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Opening Day in Washington: Baseball and the Presidency Through the Years Opening Day in Washington: Baseball and the Presidency Through the Yea...

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White House

Opening Day in Washington: Baseball and the Presidency Through the Years

photo of Michael Catalini
March 29, 2013

With the Nationals home opener today, it's a good time to take a closer look at the Federal City and its mixed history with baseball.

(RELATED: Graphic Showing Number of Opening Day Pitches Thrown by Presidents

Presidents have been drawn to the game, throwing out first pitches and focusing the nation’s attention on the annual rite of spring in the capital. However, for three decades, they had to go elsewhere to throw out the Opening Day pitch, as Washington was left without a team of its own after the Senators left town. 

Here’s a look at Washington baseball history, viewed through the lens of the country's chief executive.

William Howard Taft began a tradition that extends to the present day when he took the mound in Washington in 1910 and lobbed a ball into the catcher's mitt. Every president since Taft, except Jimmy Carter, has thrown out at least one ceremonial first pitch while in office.(AP Photo)

Woodrow Wilson threw out the ceremonial first pitch on Opening Day in Washington on April 20, 1916. The Senators beat the Yankees, 12-4. The Senators played their home games at Griffith Stadium, near where Howard University Hospital stands today. When World War I began to occupy Wilson’s attention, he attended fewer Opening Day ceremonies, missing those from 1917 through 1920.

Warren Harding, who loved the game and owned a baseball team in Ohio, threw out the first pitch in Washington in 1921. The Senators lost to the Red Sox, 6-3.(AP Photo)

 

Dwight Eisenhower, who played on the junior varsity baseball team at West Point, threw the first pitch on April 18, 1960, with Vice President Richard Nixon (left) watching. The Senators went on to pummel the Red Sox, 10-1.(AP Photo)

John F. Kennedy threw out the first pitch at the new D.C. Stadium in April 1961, which was renamed RFK Stadium while Richard Nixon was president.(AP Photo)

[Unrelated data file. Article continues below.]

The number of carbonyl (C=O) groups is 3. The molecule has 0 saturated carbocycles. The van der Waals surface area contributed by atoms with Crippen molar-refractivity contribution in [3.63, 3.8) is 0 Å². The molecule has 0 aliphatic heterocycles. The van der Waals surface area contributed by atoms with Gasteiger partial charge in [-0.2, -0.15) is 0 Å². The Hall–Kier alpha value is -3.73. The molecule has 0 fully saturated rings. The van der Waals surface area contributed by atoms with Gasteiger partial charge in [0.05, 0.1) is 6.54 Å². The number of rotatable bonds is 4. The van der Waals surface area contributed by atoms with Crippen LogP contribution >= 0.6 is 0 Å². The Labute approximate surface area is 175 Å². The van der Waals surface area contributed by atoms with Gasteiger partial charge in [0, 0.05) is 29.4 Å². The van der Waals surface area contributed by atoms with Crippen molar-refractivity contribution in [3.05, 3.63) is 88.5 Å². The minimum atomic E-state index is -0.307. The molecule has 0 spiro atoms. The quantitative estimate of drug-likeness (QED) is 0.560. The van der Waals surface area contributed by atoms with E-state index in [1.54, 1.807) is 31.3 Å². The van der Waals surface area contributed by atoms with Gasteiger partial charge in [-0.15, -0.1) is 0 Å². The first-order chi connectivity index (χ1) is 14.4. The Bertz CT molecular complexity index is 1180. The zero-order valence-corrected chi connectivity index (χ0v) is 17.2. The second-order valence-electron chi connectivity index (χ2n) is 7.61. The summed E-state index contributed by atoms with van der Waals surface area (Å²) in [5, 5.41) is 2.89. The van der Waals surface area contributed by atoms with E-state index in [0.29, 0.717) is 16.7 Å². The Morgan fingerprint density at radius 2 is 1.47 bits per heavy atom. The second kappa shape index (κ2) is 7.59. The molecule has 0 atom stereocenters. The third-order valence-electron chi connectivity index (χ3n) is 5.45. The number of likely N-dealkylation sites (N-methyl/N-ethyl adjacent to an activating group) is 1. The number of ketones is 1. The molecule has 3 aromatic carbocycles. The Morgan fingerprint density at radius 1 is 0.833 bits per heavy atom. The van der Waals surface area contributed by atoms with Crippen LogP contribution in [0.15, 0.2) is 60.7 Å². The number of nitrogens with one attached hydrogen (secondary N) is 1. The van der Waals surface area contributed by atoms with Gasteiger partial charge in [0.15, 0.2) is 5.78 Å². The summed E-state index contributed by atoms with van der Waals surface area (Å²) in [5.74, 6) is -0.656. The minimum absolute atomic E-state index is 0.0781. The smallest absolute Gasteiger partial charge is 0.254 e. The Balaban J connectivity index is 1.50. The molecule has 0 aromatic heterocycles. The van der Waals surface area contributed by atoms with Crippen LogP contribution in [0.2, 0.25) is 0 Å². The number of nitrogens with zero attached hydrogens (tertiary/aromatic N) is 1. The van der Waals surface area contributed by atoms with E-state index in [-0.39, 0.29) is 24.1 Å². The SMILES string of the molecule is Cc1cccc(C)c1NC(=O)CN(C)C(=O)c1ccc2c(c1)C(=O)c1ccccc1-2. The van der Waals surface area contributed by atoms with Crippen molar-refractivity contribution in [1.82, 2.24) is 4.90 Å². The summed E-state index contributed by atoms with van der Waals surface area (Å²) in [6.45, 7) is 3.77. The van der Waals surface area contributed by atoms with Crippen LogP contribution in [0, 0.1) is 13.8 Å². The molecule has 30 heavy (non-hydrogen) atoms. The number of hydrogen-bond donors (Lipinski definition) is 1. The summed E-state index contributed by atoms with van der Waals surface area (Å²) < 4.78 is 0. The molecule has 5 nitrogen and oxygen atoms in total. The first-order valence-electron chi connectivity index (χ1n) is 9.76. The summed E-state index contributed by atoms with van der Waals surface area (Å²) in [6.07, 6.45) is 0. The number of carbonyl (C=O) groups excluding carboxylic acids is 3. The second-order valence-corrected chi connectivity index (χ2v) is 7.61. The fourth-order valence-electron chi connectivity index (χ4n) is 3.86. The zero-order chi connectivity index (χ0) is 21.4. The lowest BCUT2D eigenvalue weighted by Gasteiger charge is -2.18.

About five months after John F. Kennedy’s assassination, Lyndon Johnson carried on the presidential tradition of throwing out the first pitch in 1964. Rightie Johnson tossed the ball before a game between the Senators and the Los Angeles Angels. The Angels won, 4-0.(AP Photo)

 

Richard Nixon was the first president to throw out a first pitch in the rechristened Robert F. Kennedy Memorial Stadium. The Yankees defeated the Senators, 8-4.

Washington didn't have a baseball team for more than three decades, from 1971 until the Nationals took up residence in 2005. During that hiatus, presidents frequently journeyed the 38 miles north to Baltimore, Md., to throw the ceremonial first pitch for the Orioles, first at Memorial Stadium and later Camden Yards. Bill Clinton threw out the first pitch in 1996 at Camden Yards.(AP Photo/ Roberto Borea)

George W. Bush was the first sitting president to deliver the Opening Day pitch at the Nationals’ new ballpark. Bush has a deep connection to baseball: In 1989, he purchased a stake in the Texas Rangers and took an active role in aspects of club management.(AP Photo/Lawrence Jackson)

 

President Obama, a White Sox fan, threw out the first pitch at Opening Day in 2010, when the Nationals played the World Series champion Philadelphia Phillies.

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